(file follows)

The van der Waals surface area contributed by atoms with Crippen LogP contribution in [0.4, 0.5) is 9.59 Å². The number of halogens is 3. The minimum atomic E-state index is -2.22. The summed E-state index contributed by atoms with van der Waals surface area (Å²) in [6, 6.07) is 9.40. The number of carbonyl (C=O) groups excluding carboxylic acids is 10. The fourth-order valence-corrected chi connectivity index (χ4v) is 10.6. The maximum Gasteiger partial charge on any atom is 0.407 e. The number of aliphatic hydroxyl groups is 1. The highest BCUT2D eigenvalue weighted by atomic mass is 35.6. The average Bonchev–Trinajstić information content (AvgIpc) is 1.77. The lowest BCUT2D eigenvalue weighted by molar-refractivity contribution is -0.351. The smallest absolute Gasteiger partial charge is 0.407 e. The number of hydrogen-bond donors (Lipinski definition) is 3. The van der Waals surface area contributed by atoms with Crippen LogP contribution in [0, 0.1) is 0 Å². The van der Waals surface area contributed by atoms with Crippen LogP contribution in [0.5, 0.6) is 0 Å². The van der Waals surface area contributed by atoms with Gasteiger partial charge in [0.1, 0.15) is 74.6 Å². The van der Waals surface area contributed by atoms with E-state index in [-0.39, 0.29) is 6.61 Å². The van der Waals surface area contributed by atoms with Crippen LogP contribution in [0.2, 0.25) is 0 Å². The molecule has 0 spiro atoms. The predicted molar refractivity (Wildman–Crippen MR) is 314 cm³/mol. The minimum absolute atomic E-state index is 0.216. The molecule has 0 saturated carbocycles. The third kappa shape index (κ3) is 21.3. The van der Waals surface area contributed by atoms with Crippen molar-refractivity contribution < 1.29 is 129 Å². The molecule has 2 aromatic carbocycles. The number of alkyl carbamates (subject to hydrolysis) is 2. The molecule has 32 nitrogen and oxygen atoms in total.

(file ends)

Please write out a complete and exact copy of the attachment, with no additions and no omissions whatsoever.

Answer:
The van der Waals surface area contributed by atoms with Crippen LogP contribution in [0.4, 0.5) is 9.59 Å². The number of halogens is 3. The minimum atomic E-state index is -2.22. The summed E-state index contributed by atoms with van der Waals surface area (Å²) in [6, 6.07) is 9.40. The number of carbonyl (C=O) groups excluding carboxylic acids is 10. The fourth-order valence-corrected chi connectivity index (χ4v) is 10.6. The maximum Gasteiger partial charge on any atom is 0.407 e. The number of aliphatic hydroxyl groups is 1. The highest BCUT2D eigenvalue weighted by atomic mass is 35.6. The average Bonchev–Trinajstić information content (AvgIpc) is 1.77. The lowest BCUT2D eigenvalue weighted by molar-refractivity contribution is -0.351. The smallest absolute Gasteiger partial charge is 0.407 e. The number of hydrogen-bond donors (Lipinski definition) is 3. The van der Waals surface area contributed by atoms with Crippen LogP contribution in [0, 0.1) is 0 Å². The van der Waals surface area contributed by atoms with Crippen LogP contribution in [0.5, 0.6) is 0 Å². The van der Waals surface area contributed by atoms with Gasteiger partial charge in [0.1, 0.15) is 74.6 Å². The van der Waals surface area contributed by atoms with E-state index in [-0.39, 0.29) is 6.61 Å². The van der Waals surface area contributed by atoms with Crippen LogP contribution in [0.2, 0.25) is 0 Å². The molecule has 0 spiro atoms. The predicted molar refractivity (Wildman–Crippen MR) is 314 cm³/mol. The minimum absolute atomic E-state index is 0.216. The molecule has 0 saturated carbocycles. The third kappa shape index (κ3) is 21.3. The van der Waals surface area contributed by atoms with Crippen molar-refractivity contribution < 1.29 is 129 Å². The molecule has 2 aromatic carbocycles. The number of alkyl carbamates (subject to hydrolysis) is 2. The molecule has 32 nitrogen and oxygen atoms in total.